Many of us take DMARDs (Disease Modifying Anti-rheumatic Drugs) and some of us take Biologic Response Modifiers (aka “Biologics”). A lot of us taking Biologics take a DMARD as well. To each, there are upsides and downsides, of course.
The common DMARDs (methotrexate, leflunomide, sulfasalazine and hydroxychloroquine) have long been used in various kinds of inflammatory diseases. They are relatively cheap, seem to be effective for some people, but side effects can be problematic. Their action in Rheumatoid Arthritis is well-known, but not a lot of research has been done on how well they work in Psoriatic Arthritis. Some research suggests that the relief given by DMARDs in PsA may be more a case of relieving symptoms, rather than of preventing joint damage.
Biologics (BRMs – Enbrel, Humira, Simponi, Remicade, etc) are relatively new on the rheumatology and dermatology scene. They are “designer drugs”, engineered to take aim at a single inflammatory substances or its target site in the body. They are very expensive, but side effects are rare. Biologics are proven to change the course of PsA, so they protect your joints from disease damage. As time goes on, a good safety record for these medications is being established. While all medical intervention (even taking an aspirin) involves risk, for most of us, the benefits of these medications greatly outweigh the risks involved.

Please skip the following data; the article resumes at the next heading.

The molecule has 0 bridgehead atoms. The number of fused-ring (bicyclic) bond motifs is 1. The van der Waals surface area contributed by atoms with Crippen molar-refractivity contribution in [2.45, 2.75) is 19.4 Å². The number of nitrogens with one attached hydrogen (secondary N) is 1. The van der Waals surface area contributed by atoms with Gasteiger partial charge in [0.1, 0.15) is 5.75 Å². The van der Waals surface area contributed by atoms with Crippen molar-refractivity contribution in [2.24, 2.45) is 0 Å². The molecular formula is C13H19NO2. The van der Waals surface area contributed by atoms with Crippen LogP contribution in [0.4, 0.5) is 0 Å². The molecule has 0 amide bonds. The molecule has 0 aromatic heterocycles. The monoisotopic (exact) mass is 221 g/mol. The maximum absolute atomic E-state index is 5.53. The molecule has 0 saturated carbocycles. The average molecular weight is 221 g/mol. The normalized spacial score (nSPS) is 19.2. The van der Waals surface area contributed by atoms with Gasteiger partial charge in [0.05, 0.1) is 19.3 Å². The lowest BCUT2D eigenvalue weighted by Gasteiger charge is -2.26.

The inside, detailed story is here –
Gladman, Rosen and Chandran summarize it like this in Chapter 9 of their 2014 reference book on Psoriatic Arthritis –
o There are very few clinical trials conducted with traditional disease modifying anti-rheumatic drugs (DMARDs) in PsA; the evidence to date has not shown significant benefit for joint disease.
o Anti-tumor necrosis factor (TNF) agents are effective in the management of all manifestations of PsA.